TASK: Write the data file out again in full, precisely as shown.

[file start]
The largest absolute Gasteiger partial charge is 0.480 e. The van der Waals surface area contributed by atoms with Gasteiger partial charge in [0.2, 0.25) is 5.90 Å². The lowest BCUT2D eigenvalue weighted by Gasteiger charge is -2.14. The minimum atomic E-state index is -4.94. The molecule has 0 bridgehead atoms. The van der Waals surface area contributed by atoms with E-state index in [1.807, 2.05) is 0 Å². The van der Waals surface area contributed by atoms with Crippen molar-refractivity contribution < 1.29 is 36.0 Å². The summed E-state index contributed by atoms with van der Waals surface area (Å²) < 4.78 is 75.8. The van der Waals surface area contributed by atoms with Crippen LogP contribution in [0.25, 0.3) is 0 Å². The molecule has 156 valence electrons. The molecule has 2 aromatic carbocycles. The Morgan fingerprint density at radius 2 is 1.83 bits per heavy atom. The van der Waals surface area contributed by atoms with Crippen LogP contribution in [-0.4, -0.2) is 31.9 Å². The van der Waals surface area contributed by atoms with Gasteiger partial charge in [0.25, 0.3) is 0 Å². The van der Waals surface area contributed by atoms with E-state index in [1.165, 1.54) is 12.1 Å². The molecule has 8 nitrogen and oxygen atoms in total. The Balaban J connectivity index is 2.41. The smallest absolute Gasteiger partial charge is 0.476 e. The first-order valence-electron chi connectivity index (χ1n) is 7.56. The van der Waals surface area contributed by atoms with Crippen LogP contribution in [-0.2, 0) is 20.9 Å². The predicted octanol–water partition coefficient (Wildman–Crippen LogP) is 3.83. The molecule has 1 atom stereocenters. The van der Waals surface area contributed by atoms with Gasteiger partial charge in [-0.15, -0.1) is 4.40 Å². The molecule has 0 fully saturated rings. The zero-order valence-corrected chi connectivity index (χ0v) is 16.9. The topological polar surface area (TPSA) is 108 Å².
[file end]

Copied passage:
The largest absolute Gasteiger partial charge is 0.480 e. The van der Waals surface area contributed by atoms with Gasteiger partial charge in [0.2, 0.25) is 5.90 Å². The lowest BCUT2D eigenvalue weighted by Gasteiger charge is -2.14. The minimum atomic E-state index is -4.94. The molecule has 0 bridgehead atoms. The van der Waals surface area contributed by atoms with E-state index in [1.807, 2.05) is 0 Å². The van der Waals surface area contributed by atoms with Crippen molar-refractivity contribution < 1.29 is 36.0 Å². The summed E-state index contributed by atoms with van der Waals surface area (Å²) < 4.78 is 75.8. The van der Waals surface area contributed by atoms with Crippen LogP contribution in [0.25, 0.3) is 0 Å². The molecule has 156 valence electrons. The molecule has 2 aromatic carbocycles. The Morgan fingerprint density at radius 2 is 1.83 bits per heavy atom. The van der Waals surface area contributed by atoms with Crippen LogP contribution in [-0.4, -0.2) is 31.9 Å². The van der Waals surface area contributed by atoms with Gasteiger partial charge in [0.25, 0.3) is 0 Å². The van der Waals surface area contributed by atoms with E-state index in [1.165, 1.54) is 12.1 Å². The molecule has 8 nitrogen and oxygen atoms in total. The Balaban J connectivity index is 2.41. The smallest absolute Gasteiger partial charge is 0.476 e. The first-order valence-electron chi connectivity index (χ1n) is 7.56. The van der Waals surface area contributed by atoms with Crippen LogP contribution in [-0.2, 0) is 20.9 Å². The predicted octanol–water partition coefficient (Wildman–Crippen LogP) is 3.83. The molecule has 1 atom stereocenters. The van der Waals surface area contributed by atoms with Gasteiger partial charge in [-0.15, -0.1) is 4.40 Å². The molecule has 0 fully saturated rings. The zero-order valence-corrected chi connectivity index (χ0v) is 16.9. The topological polar surface area (TPSA) is 108 Å².